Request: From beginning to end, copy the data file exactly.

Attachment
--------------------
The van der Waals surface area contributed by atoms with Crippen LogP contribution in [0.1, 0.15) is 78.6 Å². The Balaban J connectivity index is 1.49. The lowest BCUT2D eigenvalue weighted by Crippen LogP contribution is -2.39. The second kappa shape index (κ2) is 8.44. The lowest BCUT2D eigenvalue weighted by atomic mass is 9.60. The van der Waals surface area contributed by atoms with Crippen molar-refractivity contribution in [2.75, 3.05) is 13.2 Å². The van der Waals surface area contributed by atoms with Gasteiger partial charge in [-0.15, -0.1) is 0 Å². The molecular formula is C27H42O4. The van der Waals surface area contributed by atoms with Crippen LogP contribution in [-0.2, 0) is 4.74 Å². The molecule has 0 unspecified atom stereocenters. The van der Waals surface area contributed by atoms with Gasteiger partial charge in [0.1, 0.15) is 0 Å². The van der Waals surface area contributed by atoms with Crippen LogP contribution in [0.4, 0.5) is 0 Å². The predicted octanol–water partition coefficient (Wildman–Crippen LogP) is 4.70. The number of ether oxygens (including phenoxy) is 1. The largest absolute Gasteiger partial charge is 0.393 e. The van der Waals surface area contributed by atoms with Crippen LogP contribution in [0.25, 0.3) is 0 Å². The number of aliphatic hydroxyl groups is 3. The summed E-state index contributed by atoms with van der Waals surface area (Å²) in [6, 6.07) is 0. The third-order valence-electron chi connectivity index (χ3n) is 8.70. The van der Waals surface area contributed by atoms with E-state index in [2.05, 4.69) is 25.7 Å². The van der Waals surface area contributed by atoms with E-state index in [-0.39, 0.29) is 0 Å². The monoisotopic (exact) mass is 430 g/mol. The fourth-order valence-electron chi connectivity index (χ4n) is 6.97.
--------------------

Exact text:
The van der Waals surface area contributed by atoms with Crippen LogP contribution in [0.1, 0.15) is 78.6 Å². The Balaban J connectivity index is 1.49. The lowest BCUT2D eigenvalue weighted by Crippen LogP contribution is -2.39. The second kappa shape index (κ2) is 8.44. The lowest BCUT2D eigenvalue weighted by atomic mass is 9.60. The van der Waals surface area contributed by atoms with Crippen molar-refractivity contribution in [2.75, 3.05) is 13.2 Å². The van der Waals surface area contributed by atoms with Gasteiger partial charge in [-0.15, -0.1) is 0 Å². The molecular formula is C27H42O4. The van der Waals surface area contributed by atoms with Crippen LogP contribution in [-0.2, 0) is 4.74 Å². The molecule has 0 unspecified atom stereocenters. The van der Waals surface area contributed by atoms with Gasteiger partial charge in [0.1, 0.15) is 0 Å². The van der Waals surface area contributed by atoms with Crippen LogP contribution in [0.4, 0.5) is 0 Å². The predicted octanol–water partition coefficient (Wildman–Crippen LogP) is 4.70. The number of ether oxygens (including phenoxy) is 1. The largest absolute Gasteiger partial charge is 0.393 e. The van der Waals surface area contributed by atoms with Crippen LogP contribution in [0.25, 0.3) is 0 Å². The number of aliphatic hydroxyl groups is 3. The summed E-state index contributed by atoms with van der Waals surface area (Å²) in [6, 6.07) is 0. The third-order valence-electron chi connectivity index (χ3n) is 8.70. The van der Waals surface area contributed by atoms with E-state index in [2.05, 4.69) is 25.7 Å². The van der Waals surface area contributed by atoms with E-state index in [-0.39, 0.29) is 0 Å². The monoisotopic (exact) mass is 430 g/mol. The fourth-order valence-electron chi connectivity index (χ4n) is 6.97.